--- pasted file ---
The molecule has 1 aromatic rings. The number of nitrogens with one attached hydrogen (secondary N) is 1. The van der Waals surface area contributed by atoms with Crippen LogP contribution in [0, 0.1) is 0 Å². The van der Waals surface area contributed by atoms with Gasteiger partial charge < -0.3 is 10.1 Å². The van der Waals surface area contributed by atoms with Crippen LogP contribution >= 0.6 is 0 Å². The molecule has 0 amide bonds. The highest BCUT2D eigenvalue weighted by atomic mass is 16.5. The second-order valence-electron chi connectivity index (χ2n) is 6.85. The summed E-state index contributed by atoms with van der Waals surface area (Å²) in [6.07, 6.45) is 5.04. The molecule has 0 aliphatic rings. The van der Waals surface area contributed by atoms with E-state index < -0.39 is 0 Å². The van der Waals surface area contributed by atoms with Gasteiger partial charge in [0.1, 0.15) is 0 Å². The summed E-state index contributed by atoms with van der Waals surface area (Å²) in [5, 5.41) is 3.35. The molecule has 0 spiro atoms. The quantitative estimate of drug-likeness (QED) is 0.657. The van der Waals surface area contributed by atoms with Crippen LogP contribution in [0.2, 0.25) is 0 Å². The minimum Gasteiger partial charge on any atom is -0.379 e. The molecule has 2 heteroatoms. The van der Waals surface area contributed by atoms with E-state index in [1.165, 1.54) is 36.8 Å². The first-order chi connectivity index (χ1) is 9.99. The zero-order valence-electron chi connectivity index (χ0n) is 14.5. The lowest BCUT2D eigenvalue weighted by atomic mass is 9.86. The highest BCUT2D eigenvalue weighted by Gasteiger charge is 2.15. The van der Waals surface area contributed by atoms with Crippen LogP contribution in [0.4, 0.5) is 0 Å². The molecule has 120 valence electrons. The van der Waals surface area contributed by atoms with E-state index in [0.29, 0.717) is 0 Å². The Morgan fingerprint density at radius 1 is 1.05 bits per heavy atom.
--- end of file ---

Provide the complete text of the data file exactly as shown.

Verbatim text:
The molecule has 1 aromatic rings. The number of nitrogens with one attached hydrogen (secondary N) is 1. The van der Waals surface area contributed by atoms with Crippen LogP contribution in [0, 0.1) is 0 Å². The van der Waals surface area contributed by atoms with Gasteiger partial charge < -0.3 is 10.1 Å². The van der Waals surface area contributed by atoms with Crippen LogP contribution >= 0.6 is 0 Å². The molecule has 0 amide bonds. The highest BCUT2D eigenvalue weighted by atomic mass is 16.5. The second-order valence-electron chi connectivity index (χ2n) is 6.85. The summed E-state index contributed by atoms with van der Waals surface area (Å²) in [6.07, 6.45) is 5.04. The molecule has 0 aliphatic rings. The van der Waals surface area contributed by atoms with E-state index < -0.39 is 0 Å². The van der Waals surface area contributed by atoms with Gasteiger partial charge in [0.1, 0.15) is 0 Å². The summed E-state index contributed by atoms with van der Waals surface area (Å²) in [5, 5.41) is 3.35. The molecule has 0 spiro atoms. The quantitative estimate of drug-likeness (QED) is 0.657. The van der Waals surface area contributed by atoms with Crippen LogP contribution in [0.2, 0.25) is 0 Å². The minimum Gasteiger partial charge on any atom is -0.379 e. The molecule has 2 heteroatoms. The van der Waals surface area contributed by atoms with E-state index in [1.165, 1.54) is 36.8 Å². The first-order chi connectivity index (χ1) is 9.99. The zero-order valence-electron chi connectivity index (χ0n) is 14.5. The lowest BCUT2D eigenvalue weighted by atomic mass is 9.86. The highest BCUT2D eigenvalue weighted by Gasteiger charge is 2.15. The van der Waals surface area contributed by atoms with Crippen LogP contribution in [0.4, 0.5) is 0 Å². The molecule has 120 valence electrons. The van der Waals surface area contributed by atoms with E-state index in [0.29, 0.717) is 0 Å². The Morgan fingerprint density at radius 1 is 1.05 bits per heavy atom.